Open Access (free)
Crisis, reform and recovery
Shalendra D. Sharma

The Asian financial crisis 2 Thailand: crisis, reform and recovery During the period of economic growth, we were too complacent. In good times we forgot many important truths and neglected many important tasks; we opened up our economy, but our stated plans to pursue discipline were not followed up; we attracted massive flows of cheap foreign capital, which we did not always spend or invest with enough prudence . . . we did not examine the fundamentals of our politics and governance or tackle issues such as bureaucratic inefficiency, lack of transparency and lack

in The Asian financial crisis
Claudia Merli
Trudi Buck

This article considers the contexts and processes of forensic identification in 2004 post-tsunami Thailand as examples of identity politics. The presence of international forensic teams as carriers of diverse technical expertise overlapped with bureaucratic procedures put in place by the Thai government. The negotiation of unified forensic protocols and the production of estimates of identified nationals straddle biopolitics and thanatocracy. The immense identification task testified on the one hand to an effort to bring individual bodies back to mourning families and national soils, and on the other hand to determining collective ethnic and national bodies, making sense out of an inexorable and disordered dissolution of corporeal as well as political boundaries. Individual and national identities were the subject of competing efforts to bring order to,the chaos, reaffirming the cogency of the body politic by mapping national boundaries abroad. The overwhelming forensic effort required by the exceptional circumstances also brought forward the socio-economic and ethnic disparities of the victims, whose post-mortem treatment and identification traced an indelible divide between us and them.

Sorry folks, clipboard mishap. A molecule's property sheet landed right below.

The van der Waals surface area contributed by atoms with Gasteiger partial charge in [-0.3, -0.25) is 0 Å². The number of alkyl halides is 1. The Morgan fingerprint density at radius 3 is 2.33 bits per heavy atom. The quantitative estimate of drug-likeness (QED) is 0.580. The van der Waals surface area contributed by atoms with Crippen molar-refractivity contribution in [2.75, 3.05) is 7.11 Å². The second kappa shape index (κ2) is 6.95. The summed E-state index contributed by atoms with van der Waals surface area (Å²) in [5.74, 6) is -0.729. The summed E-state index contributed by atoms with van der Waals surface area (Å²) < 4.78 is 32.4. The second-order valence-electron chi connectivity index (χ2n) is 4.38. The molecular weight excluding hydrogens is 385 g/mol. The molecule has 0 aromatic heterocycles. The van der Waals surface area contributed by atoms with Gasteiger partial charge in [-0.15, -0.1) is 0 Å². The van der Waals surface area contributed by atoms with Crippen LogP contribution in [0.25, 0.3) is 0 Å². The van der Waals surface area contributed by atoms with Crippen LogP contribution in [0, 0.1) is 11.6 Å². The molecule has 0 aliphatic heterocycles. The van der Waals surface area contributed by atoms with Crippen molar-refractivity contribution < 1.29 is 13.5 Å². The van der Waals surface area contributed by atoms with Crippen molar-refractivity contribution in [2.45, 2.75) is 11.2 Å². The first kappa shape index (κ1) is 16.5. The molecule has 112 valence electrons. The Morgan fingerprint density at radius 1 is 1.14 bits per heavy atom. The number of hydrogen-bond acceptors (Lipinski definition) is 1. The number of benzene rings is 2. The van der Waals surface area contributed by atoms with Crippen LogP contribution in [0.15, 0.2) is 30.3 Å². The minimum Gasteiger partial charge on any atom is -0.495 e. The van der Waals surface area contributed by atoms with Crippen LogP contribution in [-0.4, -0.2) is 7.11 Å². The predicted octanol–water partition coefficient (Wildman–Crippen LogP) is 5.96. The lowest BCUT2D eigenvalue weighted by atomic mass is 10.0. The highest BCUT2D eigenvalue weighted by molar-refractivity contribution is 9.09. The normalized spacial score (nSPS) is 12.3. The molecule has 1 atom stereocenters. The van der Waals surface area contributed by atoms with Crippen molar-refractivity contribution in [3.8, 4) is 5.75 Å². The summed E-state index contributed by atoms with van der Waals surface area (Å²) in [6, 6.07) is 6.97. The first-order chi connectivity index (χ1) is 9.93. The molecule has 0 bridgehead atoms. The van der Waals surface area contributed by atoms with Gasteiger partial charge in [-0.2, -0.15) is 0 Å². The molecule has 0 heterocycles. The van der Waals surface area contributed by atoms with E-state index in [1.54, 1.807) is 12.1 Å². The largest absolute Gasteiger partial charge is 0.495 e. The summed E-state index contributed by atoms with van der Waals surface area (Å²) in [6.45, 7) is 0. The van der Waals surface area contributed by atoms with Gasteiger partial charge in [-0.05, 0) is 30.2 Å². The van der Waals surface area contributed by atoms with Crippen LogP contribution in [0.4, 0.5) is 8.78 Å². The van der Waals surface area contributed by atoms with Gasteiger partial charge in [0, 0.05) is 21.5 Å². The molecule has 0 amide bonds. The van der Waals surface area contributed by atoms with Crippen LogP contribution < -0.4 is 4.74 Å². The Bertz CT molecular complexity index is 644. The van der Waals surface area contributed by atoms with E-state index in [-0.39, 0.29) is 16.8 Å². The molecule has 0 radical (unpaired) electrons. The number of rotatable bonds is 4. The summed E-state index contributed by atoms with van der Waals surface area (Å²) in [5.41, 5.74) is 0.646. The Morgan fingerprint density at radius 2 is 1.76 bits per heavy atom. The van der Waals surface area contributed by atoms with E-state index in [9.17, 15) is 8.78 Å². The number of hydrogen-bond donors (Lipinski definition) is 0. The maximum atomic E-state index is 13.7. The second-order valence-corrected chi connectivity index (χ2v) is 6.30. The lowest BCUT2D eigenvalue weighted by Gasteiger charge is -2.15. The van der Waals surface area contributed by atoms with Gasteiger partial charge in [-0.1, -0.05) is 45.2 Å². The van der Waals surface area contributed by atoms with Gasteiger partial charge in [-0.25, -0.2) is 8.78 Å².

Human Remains and Violence: An Interdisciplinary Journal
Inga-Lill Hansson
Håkan Lundström

The Akha people live in the border areas of China, Burma, Thailand, Laos, and Vietnam. Most of them live in the south-western part of the Yunnan province of China, forming part of the Hani nationality, and in adjacent areas in Burma. In Thailand, they are reported to have arrived from Burma at the beginning of the twentieth century. In Akha tradition, long texts are transmitted in the death ritual performed by priests, phirma , and in the rituals of the shamans, nyirpaq . The recording of a seance by

in In the borderland between song and speech
Dominique Marshall

). Figure 1: Multimedia kit produced by the NFB and CIDA in 1990. Using the themes of ‘Water: The Wonder Fluid’, ‘Food for Thought’, ‘Health Matters’, and ‘Learning from Each Other’, the kit aimed at ‘exploring life in developing countries with children in Botswana, the Ivory Coast, Peru and Thailand’. It contained a Teacher’s Guide booklet of 64 pages, four posters drawn by Lucie Chantal and Stephen Clarke, three copies of the magazine Under the Same Sun , four audio cassettes, and four fixed projections. Source: ARC, Marc Rockbrune Fonds. Photo: D. Marshall

Journal of Humanitarian Affairs
Rethinking Digital Divides by Linda Leung
Antonio Díaz Andrade